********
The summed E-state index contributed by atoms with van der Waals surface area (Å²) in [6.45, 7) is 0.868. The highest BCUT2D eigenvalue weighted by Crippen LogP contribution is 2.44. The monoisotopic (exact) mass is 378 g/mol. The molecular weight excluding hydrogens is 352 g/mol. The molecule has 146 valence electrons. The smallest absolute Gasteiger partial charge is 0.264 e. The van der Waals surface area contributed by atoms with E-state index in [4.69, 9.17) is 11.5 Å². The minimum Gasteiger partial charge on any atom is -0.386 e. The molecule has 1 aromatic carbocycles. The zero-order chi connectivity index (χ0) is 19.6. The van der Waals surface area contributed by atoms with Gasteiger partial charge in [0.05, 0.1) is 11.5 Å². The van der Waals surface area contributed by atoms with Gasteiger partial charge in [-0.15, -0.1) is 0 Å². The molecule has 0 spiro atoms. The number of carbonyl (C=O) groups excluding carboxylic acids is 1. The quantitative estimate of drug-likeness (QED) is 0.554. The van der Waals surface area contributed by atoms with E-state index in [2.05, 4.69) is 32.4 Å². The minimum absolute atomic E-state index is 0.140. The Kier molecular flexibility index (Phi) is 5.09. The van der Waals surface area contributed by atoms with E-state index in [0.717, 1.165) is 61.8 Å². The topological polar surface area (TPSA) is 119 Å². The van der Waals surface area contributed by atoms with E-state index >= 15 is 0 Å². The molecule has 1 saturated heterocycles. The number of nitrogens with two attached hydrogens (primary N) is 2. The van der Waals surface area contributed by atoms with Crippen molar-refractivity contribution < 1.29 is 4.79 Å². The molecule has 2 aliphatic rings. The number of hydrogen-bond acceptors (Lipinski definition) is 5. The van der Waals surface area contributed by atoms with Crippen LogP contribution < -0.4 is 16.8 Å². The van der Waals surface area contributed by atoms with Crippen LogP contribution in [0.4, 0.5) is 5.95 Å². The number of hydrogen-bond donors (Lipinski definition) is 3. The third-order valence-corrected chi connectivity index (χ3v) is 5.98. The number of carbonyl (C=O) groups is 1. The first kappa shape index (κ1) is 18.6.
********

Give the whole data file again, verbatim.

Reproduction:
The summed E-state index contributed by atoms with van der Waals surface area (Å²) in [6.45, 7) is 0.868. The highest BCUT2D eigenvalue weighted by Crippen LogP contribution is 2.44. The monoisotopic (exact) mass is 378 g/mol. The molecular weight excluding hydrogens is 352 g/mol. The molecule has 146 valence electrons. The smallest absolute Gasteiger partial charge is 0.264 e. The van der Waals surface area contributed by atoms with E-state index in [4.69, 9.17) is 11.5 Å². The minimum Gasteiger partial charge on any atom is -0.386 e. The molecule has 1 aromatic carbocycles. The zero-order chi connectivity index (χ0) is 19.6. The van der Waals surface area contributed by atoms with Gasteiger partial charge in [0.05, 0.1) is 11.5 Å². The van der Waals surface area contributed by atoms with Gasteiger partial charge in [-0.15, -0.1) is 0 Å². The molecule has 0 spiro atoms. The number of carbonyl (C=O) groups excluding carboxylic acids is 1. The quantitative estimate of drug-likeness (QED) is 0.554. The van der Waals surface area contributed by atoms with E-state index in [2.05, 4.69) is 32.4 Å². The minimum absolute atomic E-state index is 0.140. The Kier molecular flexibility index (Phi) is 5.09. The van der Waals surface area contributed by atoms with E-state index in [0.717, 1.165) is 61.8 Å². The topological polar surface area (TPSA) is 119 Å². The van der Waals surface area contributed by atoms with E-state index >= 15 is 0 Å². The molecule has 1 saturated heterocycles. The number of nitrogens with two attached hydrogens (primary N) is 2. The van der Waals surface area contributed by atoms with Crippen molar-refractivity contribution < 1.29 is 4.79 Å². The molecule has 2 aliphatic rings. The number of hydrogen-bond acceptors (Lipinski definition) is 5. The van der Waals surface area contributed by atoms with Crippen LogP contribution < -0.4 is 16.8 Å². The van der Waals surface area contributed by atoms with Crippen LogP contribution in [0.4, 0.5) is 5.95 Å². The number of hydrogen-bond donors (Lipinski definition) is 3. The third-order valence-corrected chi connectivity index (χ3v) is 5.98. The number of carbonyl (C=O) groups is 1. The first kappa shape index (κ1) is 18.6.